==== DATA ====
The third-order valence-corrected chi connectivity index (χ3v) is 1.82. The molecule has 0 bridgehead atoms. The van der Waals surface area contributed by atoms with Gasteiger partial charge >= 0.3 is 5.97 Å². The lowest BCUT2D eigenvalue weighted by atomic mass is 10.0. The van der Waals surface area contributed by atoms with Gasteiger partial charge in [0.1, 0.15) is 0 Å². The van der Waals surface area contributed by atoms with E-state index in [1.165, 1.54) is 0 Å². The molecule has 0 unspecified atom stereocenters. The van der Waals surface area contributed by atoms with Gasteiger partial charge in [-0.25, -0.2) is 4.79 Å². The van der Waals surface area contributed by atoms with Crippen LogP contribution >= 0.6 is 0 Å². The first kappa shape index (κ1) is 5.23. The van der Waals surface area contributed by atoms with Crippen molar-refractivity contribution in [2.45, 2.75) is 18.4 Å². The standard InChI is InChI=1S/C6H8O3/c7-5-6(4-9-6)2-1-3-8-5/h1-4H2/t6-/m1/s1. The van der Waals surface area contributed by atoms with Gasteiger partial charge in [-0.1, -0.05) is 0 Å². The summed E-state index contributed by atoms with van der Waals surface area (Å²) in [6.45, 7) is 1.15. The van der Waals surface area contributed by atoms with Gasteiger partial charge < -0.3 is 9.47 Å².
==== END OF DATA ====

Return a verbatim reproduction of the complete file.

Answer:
The third-order valence-corrected chi connectivity index (χ3v) is 1.82. The molecule has 0 bridgehead atoms. The van der Waals surface area contributed by atoms with Gasteiger partial charge >= 0.3 is 5.97 Å². The lowest BCUT2D eigenvalue weighted by atomic mass is 10.0. The van der Waals surface area contributed by atoms with Gasteiger partial charge in [0.1, 0.15) is 0 Å². The van der Waals surface area contributed by atoms with E-state index in [1.165, 1.54) is 0 Å². The molecule has 0 unspecified atom stereocenters. The van der Waals surface area contributed by atoms with Gasteiger partial charge in [-0.25, -0.2) is 4.79 Å². The van der Waals surface area contributed by atoms with Crippen LogP contribution >= 0.6 is 0 Å². The first kappa shape index (κ1) is 5.23. The van der Waals surface area contributed by atoms with Crippen molar-refractivity contribution in [2.45, 2.75) is 18.4 Å². The standard InChI is InChI=1S/C6H8O3/c7-5-6(4-9-6)2-1-3-8-5/h1-4H2/t6-/m1/s1. The van der Waals surface area contributed by atoms with Gasteiger partial charge in [-0.1, -0.05) is 0 Å². The summed E-state index contributed by atoms with van der Waals surface area (Å²) in [6.45, 7) is 1.15. The van der Waals surface area contributed by atoms with Gasteiger partial charge < -0.3 is 9.47 Å².